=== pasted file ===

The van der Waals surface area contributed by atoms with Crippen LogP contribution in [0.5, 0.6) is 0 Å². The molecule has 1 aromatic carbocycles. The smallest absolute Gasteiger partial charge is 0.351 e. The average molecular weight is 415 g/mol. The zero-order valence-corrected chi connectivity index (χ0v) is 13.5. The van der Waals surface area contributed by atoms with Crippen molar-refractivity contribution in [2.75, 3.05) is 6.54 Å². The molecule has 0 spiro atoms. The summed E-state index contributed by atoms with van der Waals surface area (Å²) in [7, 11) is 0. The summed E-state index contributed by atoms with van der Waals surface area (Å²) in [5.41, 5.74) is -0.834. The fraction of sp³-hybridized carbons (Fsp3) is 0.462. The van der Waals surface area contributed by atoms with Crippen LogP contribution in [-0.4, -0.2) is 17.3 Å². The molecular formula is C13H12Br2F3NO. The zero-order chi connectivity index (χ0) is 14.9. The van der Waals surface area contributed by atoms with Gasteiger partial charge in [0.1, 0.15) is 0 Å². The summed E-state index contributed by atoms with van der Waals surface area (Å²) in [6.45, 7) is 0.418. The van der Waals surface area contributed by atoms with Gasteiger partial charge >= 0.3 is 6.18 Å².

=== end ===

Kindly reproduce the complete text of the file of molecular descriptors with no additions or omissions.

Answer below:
The van der Waals surface area contributed by atoms with Crippen LogP contribution in [0.5, 0.6) is 0 Å². The molecule has 1 aromatic carbocycles. The smallest absolute Gasteiger partial charge is 0.351 e. The average molecular weight is 415 g/mol. The zero-order valence-corrected chi connectivity index (χ0v) is 13.5. The van der Waals surface area contributed by atoms with Crippen molar-refractivity contribution in [2.75, 3.05) is 6.54 Å². The molecule has 0 spiro atoms. The summed E-state index contributed by atoms with van der Waals surface area (Å²) in [7, 11) is 0. The summed E-state index contributed by atoms with van der Waals surface area (Å²) in [5.41, 5.74) is -0.834. The fraction of sp³-hybridized carbons (Fsp3) is 0.462. The van der Waals surface area contributed by atoms with Crippen LogP contribution in [-0.4, -0.2) is 17.3 Å². The molecular formula is C13H12Br2F3NO. The zero-order chi connectivity index (χ0) is 14.9. The van der Waals surface area contributed by atoms with Gasteiger partial charge in [0.1, 0.15) is 0 Å². The summed E-state index contributed by atoms with van der Waals surface area (Å²) in [6.45, 7) is 0.418. The van der Waals surface area contributed by atoms with Gasteiger partial charge >= 0.3 is 6.18 Å².